Is it a problem that California’s Legislature is losing women?
Posted in Sexual Harassment on January 31, 2014
It is often the case that the most productive and creative environments are also the most diverse. For this and other reasons, many are worried about an emerging trend within California politics: a noticeable decline in the number of female legislators.
To be sure, California’s Legislature has earned its reputation as being diverse in a number of ways. And California’s female lawmakers at the state and federal levels are generally considered to be strong leaders. But it is hard to ignore the fact that among the 120 seats in the state Legislature, only 32 are currently filled by women. This represents a significant drop from the 37 women who held seats in 2006.
According to a recent news article, California was sixth in the nation in 2004 in terms of its percentage of women in the Legislature. While our percentage is still above the national average, California’s rank has since dropped to 19th in the nation.
Women provide an important voice in politics, and those serving as lawmakers tend to be instrumental in passing laws that affect women in the workplace. These include laws on sexual harassment, family leave, child care, pregnancy discrimination, gender discrimination and pay equity.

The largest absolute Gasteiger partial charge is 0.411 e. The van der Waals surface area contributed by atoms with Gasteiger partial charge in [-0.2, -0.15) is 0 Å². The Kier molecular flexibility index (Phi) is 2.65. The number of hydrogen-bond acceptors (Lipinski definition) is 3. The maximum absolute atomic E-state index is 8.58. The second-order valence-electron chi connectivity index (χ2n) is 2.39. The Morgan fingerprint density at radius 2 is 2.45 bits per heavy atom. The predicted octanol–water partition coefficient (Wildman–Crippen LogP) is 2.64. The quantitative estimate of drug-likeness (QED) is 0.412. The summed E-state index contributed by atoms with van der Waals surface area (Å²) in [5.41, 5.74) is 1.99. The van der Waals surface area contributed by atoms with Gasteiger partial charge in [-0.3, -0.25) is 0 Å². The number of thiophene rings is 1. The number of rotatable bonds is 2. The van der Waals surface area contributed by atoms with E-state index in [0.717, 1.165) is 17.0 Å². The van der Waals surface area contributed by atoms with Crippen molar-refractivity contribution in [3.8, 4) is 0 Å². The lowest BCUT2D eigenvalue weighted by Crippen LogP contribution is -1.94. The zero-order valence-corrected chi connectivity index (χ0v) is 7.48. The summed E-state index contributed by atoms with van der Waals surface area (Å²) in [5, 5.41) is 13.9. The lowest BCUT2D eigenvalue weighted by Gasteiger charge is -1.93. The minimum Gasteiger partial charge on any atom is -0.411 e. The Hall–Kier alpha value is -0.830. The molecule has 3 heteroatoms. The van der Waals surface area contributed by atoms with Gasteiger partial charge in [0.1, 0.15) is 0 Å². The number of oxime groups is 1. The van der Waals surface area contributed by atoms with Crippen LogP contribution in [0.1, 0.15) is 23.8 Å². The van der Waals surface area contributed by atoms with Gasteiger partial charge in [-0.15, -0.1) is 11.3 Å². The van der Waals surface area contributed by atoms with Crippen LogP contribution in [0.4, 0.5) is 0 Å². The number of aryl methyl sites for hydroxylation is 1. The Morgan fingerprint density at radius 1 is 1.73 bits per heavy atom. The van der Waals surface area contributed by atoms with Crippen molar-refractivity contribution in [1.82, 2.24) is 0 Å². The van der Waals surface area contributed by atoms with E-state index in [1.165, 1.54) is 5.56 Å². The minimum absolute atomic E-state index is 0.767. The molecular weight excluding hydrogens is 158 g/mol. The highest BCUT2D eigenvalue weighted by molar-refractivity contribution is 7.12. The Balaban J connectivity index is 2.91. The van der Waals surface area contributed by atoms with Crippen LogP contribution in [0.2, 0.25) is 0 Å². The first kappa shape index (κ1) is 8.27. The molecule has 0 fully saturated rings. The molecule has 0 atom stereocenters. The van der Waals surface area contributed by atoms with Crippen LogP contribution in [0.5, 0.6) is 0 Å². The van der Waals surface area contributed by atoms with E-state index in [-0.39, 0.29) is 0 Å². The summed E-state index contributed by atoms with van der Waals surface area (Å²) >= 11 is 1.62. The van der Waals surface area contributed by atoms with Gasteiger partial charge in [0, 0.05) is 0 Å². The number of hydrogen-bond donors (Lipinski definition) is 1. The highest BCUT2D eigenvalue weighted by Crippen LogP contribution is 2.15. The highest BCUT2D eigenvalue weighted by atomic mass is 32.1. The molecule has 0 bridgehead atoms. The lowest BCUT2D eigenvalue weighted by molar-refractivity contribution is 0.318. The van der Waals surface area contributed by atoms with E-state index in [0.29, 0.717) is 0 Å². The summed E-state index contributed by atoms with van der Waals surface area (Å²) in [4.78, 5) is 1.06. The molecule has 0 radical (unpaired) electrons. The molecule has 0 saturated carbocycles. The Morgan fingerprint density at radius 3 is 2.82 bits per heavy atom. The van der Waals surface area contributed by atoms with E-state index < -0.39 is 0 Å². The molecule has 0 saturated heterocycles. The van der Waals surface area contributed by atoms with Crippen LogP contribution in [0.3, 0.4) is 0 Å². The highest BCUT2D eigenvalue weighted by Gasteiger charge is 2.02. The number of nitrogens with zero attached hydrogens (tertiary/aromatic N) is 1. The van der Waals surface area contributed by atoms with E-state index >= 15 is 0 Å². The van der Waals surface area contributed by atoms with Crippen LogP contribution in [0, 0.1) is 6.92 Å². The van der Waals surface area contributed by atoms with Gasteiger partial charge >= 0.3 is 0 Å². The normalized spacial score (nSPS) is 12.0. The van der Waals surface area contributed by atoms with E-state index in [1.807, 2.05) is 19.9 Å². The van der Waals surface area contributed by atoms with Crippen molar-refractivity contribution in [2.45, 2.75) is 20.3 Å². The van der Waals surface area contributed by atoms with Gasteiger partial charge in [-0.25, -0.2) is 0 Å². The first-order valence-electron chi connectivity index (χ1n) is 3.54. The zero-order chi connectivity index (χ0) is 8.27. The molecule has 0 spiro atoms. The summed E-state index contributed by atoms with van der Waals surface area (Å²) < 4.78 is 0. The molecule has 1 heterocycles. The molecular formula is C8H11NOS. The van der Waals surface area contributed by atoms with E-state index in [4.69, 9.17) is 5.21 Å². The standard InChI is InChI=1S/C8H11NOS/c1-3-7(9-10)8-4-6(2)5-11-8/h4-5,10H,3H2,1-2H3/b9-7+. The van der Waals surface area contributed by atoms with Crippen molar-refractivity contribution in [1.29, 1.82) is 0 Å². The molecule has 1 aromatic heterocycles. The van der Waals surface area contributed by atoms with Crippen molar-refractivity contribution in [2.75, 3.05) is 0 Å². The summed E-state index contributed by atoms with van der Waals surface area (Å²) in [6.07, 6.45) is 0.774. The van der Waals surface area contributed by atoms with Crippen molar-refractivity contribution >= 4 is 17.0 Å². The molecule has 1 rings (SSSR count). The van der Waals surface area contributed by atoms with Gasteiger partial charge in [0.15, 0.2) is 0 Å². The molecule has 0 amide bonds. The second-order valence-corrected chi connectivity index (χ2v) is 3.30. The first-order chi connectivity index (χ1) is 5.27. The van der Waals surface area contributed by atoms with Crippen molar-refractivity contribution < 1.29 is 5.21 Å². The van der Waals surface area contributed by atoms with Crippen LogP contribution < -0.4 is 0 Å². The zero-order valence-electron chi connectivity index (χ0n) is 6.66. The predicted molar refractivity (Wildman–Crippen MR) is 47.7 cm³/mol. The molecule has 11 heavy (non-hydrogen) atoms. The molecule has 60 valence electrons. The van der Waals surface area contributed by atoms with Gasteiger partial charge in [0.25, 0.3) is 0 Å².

This is not to say that such issues cannot be raised by men. In fact, many of California’s male legislators care deeply about issues that affect their female constituents; not to mention the women in their families. Nonetheless, ensuring that women have a significant voice in the legislative process is likely the best way to ensure that legislators are advocating for 50.2 percent of California’s population.
Commenting on the lack of female legislators, Senator Lois Wolk said: “Women are not stepping forward in the numbers that correspond to our place in the population. Until we break that 50 percent ceiling, we won’t be as effective as we’d like.”
Source: The Sacramento Bee, “Number of women dropping in California Legislature,” Don Thomson, Jan. 26, 2014